On the eve of his return to Atlanta, Josh Smith confirms that the Hawks never attempted to re-sign him

When NBA front offices change figurative horses midstream, replacing a somewhat successful general manager even after a few playoff runs, all the holdovers tend to update their resumes. It’s hard to tell from the outside what the new GM thinks of the team he’s inherited, whether that be in regards to a team’s coaching staff, or the playing roster.

Atlanta Hawks GM Danny Ferry made quite clear what his intentions were early in his stewardship, dealing overpaid shooting guard Joe Johnson for pennies on the dollar in his first offseason, while refusing to comment on the future of former Hawk coach Larry Drew, or free agent to-be Josh Smith. Ferry’s motives were obvious and sound: He’d ride out the last year of both Drew and Smith’s contracts while working with a playoff-level roster, then choosing carefully when it came time to re-sign the mercurial longtime Hawk forward once his contract lapsed.

Ferry’s decision on that was pretty darn clear, too. Smith is now a Detroit Piston, and Josh confirmed on Monday that the Hawks didn’t even broach the idea of engaging in re-signing talks while chasing down other free agents last July. From Chris Vivlamore at the Atlanta Journal-Constitution:

“No, there wasn’t,” Smith said when asked if there was a contract offer. “During free agency, during that period, there were a lot of guys out in L.A. that were meeting with various teams. I was one of those guys. That’s where I work out in the summertime as well. The only time I saw the Hawks during free agency was when they came to one of my workouts just to say hello. I think they were meeting with Dwight Howard that day. They never came in or sat down with me during the free agency period to offer me anything.”

Smith, as you’ll recall, was once thought to be in place as Howard-bait should the big man consider signing with Atlanta. Josh and Dwight were AAU teammates and remain friends, but despite some sizable cap room last summer, Atlanta did not have enough money under the cap limit to make competitive offers to both players.

Danny Ferry, because he’s Danny Ferry, said all the right things in response to Smith’s recollections:

"As it relates to his returning to the Hawks I spoke to Josh during the season, both before the trade deadline and after, about where his head was regarding his future here as well as our intentions," Ferry told the Atlanta Journal-Constitution. "I also had steady and open communication with his agents Brian Dyke and Wallace Prather during the season as well as during the summer. Although we both decided it was best to move in different directions, I wish him well. Josh was obviously a very important part of several good seasons for the Hawks and he did wonderful things in the Atlanta community."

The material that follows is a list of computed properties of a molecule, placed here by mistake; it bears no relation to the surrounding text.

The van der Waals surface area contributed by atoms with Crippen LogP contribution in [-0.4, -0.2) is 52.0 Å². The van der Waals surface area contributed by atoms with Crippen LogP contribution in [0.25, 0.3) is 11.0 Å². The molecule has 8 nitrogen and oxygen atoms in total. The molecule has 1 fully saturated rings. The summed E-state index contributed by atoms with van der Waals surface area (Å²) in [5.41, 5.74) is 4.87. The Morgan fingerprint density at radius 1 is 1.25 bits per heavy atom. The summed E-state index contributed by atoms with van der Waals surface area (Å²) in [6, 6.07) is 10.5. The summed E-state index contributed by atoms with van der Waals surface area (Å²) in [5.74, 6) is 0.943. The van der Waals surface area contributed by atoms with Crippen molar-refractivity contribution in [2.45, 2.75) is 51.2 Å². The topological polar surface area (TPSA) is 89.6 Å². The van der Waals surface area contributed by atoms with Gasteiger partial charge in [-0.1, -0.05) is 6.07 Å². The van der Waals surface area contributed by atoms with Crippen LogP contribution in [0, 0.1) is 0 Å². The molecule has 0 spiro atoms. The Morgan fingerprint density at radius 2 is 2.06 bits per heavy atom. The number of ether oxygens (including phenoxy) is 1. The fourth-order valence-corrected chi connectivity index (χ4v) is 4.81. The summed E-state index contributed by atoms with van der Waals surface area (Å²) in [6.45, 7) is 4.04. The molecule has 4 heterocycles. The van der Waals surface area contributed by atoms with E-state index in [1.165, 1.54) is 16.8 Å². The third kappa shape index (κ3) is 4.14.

It could be possible that the Hawks will finish with a worse record than the 44-38 showing they came through with under Drew and with Smith last season, even though the team is currently on pace for 50 wins. That’s not the point, though. Ferry was brought in during the 2012 offseason, charged with doing something with a roster that could not get over the hump even with Johnson, Smith, and Al Horford already on board. In building with solid rotation parts around Horford – shooters like Paul Millsap, Kyle Korver and Lou Williams – Ferry has built a team that could be better than the sum of their parts. Especially when rookie coach Mike Budenholzer eventually gets his reps in.

And though we’re not trying to pile on, especially while aware of the three-week sample size in place currently, Smith’s time with the Pistons has been an abject disaster so far. Due to his fantastic all-around production, and the fact that he’s soon to be hitting his prime, Smith’s four-year $54 million contract is a reasonable rate for the forward, but it might not be the best fit with this Piston roster. Stuck (probably) out of position at small forward, Smith hasn’t jived with second year center Andre Drummond and big forward Greg Monroe. While all three have the potential to get along swimmingly, everyone’s looked out of place thus far for the 3-6 Hawks. Especially defensively, an end that the Pistons rank last in the NBA at.

Worse, the move to small forward has encouraged some of Smith’s worst habits. Despite shooting just 31 percent, well below the NBA’s average mark from long range, he’s chucking up nearly six three-pointers a game.

Smith’s first visit back to Atlanta will be on Wednesday, and he’ll get a heaping dose of Hawk colors as the Pistons then return to Detroit to take Atlanta on again on Friday. With only wins to the struggling Wizards, Kings and (supposed to be struggling) Celtics to their credit Detroit has a whole lot to figure out, all while attempting to make the postseason for the first time since 2009.

Josh Smith hasn’t missed the playoffs since 2007, as the Hawks made routine first and second round stops throughout his recent time there. We’re only nine games in, but it’s still clear in many ways why Atlanta passed on bringing their hometown product back for a third contract. At least Josh got a “hello” out of them.

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Kelly Dwyer

is an editor for Ball Don't Lie on Yahoo Sports. Have a tip? Email him at or follow him on Twitter!